I think that the thing people need to remember when it comes to the differences in churches is that it's not a competition. We're all playing for the same team. If in the scenario you presented where there were two churches across the street, and one found that they reached person A better but the other found that person B was growing in Jesus and being challenged at their church, then that's ok. It's not a numbers game, or trying to see which church has the prettier building, but it's an issue of connecting people to places where they can grow in their faith.

    In the end, that's what I think church is about- helping Christians connect with other Christians and find people who can help challenge them and further their walk with Christ.

  3. WOW! Thank you both for your thorough responses!

    Megan, totally agree with you on church being edifying and necessary for growth as a believer. Thank you for the verse references!

    Mackenzie, while I get where you are coming from and I applaud you for being brave and commenting, I have to say I don't see the church-peaople analogy. God created people, created us, out of love. And churches, while they should be created for GOD, can be turned into something quite different (Westboro Baptists anyone?). The Bible calls us to be the Bride of Christ, and I believe in One Body. And while churches for different people and their different gifts/abilities might look like a good idea on the outside, I think those things can become toxic to a church. How is anyone suppose to grow if they all have the same way of looking at life? If we all only went to churches where we felt the most like the other people, we would be pretty closed off from others. Like Megan said, we all have different gifts, we need a whole lot of different people to really BE the Body of Christ in a community. Now, I'm not against church plants at all. Or even different denominations. I just think we should examine WHY we are making NEW churches instead of trying to GROW the ones that are already there. And while some churches have minor doctrine differences, some have major differences. Obviously all the founders of the different church schisms felt they needed a whole new denomination in order to reach people for what they believed the Bible was saying. And there are more schisms happening all the time. This is scary to me. I want to see the Church of Christ coming together, not finding more reasons to disagree.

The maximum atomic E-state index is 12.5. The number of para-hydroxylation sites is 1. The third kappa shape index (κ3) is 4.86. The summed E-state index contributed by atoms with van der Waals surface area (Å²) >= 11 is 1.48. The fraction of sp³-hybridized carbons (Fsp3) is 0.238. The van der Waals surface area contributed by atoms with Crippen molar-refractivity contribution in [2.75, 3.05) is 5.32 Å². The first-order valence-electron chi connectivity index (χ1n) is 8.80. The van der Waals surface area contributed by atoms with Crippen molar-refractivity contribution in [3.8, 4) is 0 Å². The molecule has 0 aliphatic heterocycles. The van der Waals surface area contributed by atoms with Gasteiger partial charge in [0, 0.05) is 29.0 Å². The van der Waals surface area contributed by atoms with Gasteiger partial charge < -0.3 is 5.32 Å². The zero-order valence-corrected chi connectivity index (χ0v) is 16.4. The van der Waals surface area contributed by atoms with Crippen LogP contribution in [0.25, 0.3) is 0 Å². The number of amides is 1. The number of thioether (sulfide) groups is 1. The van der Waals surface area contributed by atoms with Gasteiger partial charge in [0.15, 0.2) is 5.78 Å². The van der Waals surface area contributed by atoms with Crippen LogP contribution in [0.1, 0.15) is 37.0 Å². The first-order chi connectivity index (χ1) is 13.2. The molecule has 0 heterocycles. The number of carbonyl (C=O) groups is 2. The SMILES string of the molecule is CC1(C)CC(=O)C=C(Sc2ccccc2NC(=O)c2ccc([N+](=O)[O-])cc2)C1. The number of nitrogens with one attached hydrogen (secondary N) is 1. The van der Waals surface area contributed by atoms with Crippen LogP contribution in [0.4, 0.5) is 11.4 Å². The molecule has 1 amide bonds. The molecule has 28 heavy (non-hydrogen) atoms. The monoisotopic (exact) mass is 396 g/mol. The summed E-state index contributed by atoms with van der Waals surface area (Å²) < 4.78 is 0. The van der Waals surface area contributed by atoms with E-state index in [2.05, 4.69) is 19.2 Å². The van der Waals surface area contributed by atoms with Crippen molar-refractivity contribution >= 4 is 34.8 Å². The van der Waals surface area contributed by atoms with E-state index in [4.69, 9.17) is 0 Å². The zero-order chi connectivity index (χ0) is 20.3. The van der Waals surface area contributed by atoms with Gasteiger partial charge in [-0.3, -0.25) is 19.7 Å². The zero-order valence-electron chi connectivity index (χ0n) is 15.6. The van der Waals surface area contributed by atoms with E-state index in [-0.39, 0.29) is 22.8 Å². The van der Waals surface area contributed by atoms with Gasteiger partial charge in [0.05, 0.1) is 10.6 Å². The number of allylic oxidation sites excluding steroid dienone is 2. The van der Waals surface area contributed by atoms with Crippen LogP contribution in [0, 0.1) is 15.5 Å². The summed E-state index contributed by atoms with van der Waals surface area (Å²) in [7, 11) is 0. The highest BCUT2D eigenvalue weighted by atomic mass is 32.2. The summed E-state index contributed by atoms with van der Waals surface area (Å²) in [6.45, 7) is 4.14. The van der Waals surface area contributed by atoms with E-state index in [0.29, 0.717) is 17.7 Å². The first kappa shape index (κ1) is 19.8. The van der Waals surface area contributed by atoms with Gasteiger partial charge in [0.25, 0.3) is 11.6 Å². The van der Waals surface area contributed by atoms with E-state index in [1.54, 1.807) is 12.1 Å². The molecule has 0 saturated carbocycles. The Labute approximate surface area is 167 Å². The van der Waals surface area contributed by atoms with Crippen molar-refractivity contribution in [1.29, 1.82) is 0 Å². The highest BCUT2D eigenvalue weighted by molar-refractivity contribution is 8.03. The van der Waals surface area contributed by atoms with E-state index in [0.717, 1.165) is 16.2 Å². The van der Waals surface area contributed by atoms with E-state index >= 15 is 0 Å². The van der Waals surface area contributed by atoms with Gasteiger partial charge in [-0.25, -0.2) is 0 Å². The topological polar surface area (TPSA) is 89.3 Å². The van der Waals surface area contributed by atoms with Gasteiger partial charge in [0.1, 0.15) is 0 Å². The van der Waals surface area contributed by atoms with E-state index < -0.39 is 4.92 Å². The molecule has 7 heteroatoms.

Thanks so much for input. BOTH of you gave me some things to think about, and that's exactly what I wanted!

  4. Good points! And I'll admit I didn't think through that analogy as much as I should have. :P

  5. Hey cousin!

    When we first got married, we tried a few different churches to see what fit for us. It is hard to say that you will ever find a perfect doctrinal fit with any church, due to our own sinfulness and imperfection. But we did find a good fit with a local Methodist church (she was raised Presbyterian, I was more non-denom). This took a while to find. Once we decided to stay, we really had to get involved by volunteering, and has ended up being a wonderful church home.

    We like that our church has done small/life groups. This has been a really great way of plugging into an even smaller core group within the church family.

    I pray that your journey to find a church home will be fruitful. The fact that you feel called to be in church to fellowship with other believers is a wonderful thing!

    - Adam